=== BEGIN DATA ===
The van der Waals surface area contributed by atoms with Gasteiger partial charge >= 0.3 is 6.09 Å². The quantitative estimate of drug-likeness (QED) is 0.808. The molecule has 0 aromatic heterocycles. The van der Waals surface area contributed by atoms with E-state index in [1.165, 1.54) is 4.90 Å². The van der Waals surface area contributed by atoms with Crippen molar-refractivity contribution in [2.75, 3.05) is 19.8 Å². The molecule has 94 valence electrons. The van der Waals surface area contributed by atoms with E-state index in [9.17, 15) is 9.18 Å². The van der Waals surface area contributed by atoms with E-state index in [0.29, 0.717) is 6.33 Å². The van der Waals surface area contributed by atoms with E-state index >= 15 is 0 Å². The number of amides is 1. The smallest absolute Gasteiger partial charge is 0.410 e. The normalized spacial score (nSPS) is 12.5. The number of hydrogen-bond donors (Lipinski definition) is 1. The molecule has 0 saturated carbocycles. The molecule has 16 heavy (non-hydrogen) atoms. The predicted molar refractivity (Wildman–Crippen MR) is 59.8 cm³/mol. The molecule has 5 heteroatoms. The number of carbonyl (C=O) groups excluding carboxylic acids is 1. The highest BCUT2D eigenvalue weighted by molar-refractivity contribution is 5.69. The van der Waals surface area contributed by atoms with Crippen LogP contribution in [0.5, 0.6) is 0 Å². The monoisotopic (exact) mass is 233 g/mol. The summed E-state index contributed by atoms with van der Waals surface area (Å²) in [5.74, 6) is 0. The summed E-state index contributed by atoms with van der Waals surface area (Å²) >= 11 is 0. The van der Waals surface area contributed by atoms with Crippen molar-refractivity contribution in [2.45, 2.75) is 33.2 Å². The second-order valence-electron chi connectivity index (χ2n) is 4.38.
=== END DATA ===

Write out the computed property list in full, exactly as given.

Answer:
The van der Waals surface area contributed by atoms with Gasteiger partial charge >= 0.3 is 6.09 Å². The quantitative estimate of drug-likeness (QED) is 0.808. The molecule has 0 aromatic heterocycles. The van der Waals surface area contributed by atoms with E-state index in [1.165, 1.54) is 4.90 Å². The van der Waals surface area contributed by atoms with Crippen molar-refractivity contribution in [2.75, 3.05) is 19.8 Å². The molecule has 94 valence electrons. The van der Waals surface area contributed by atoms with E-state index in [9.17, 15) is 9.18 Å². The van der Waals surface area contributed by atoms with E-state index in [0.29, 0.717) is 6.33 Å². The van der Waals surface area contributed by atoms with E-state index >= 15 is 0 Å². The number of amides is 1. The smallest absolute Gasteiger partial charge is 0.410 e. The normalized spacial score (nSPS) is 12.5. The number of hydrogen-bond donors (Lipinski definition) is 1. The molecule has 0 saturated carbocycles. The molecule has 16 heavy (non-hydrogen) atoms. The predicted molar refractivity (Wildman–Crippen MR) is 59.8 cm³/mol. The molecule has 5 heteroatoms. The number of carbonyl (C=O) groups excluding carboxylic acids is 1. The highest BCUT2D eigenvalue weighted by molar-refractivity contribution is 5.69. The van der Waals surface area contributed by atoms with Crippen LogP contribution in [0.5, 0.6) is 0 Å². The monoisotopic (exact) mass is 233 g/mol. The summed E-state index contributed by atoms with van der Waals surface area (Å²) in [5.74, 6) is 0. The summed E-state index contributed by atoms with van der Waals surface area (Å²) >= 11 is 0. The van der Waals surface area contributed by atoms with Crippen molar-refractivity contribution in [2.45, 2.75) is 33.2 Å². The second-order valence-electron chi connectivity index (χ2n) is 4.38.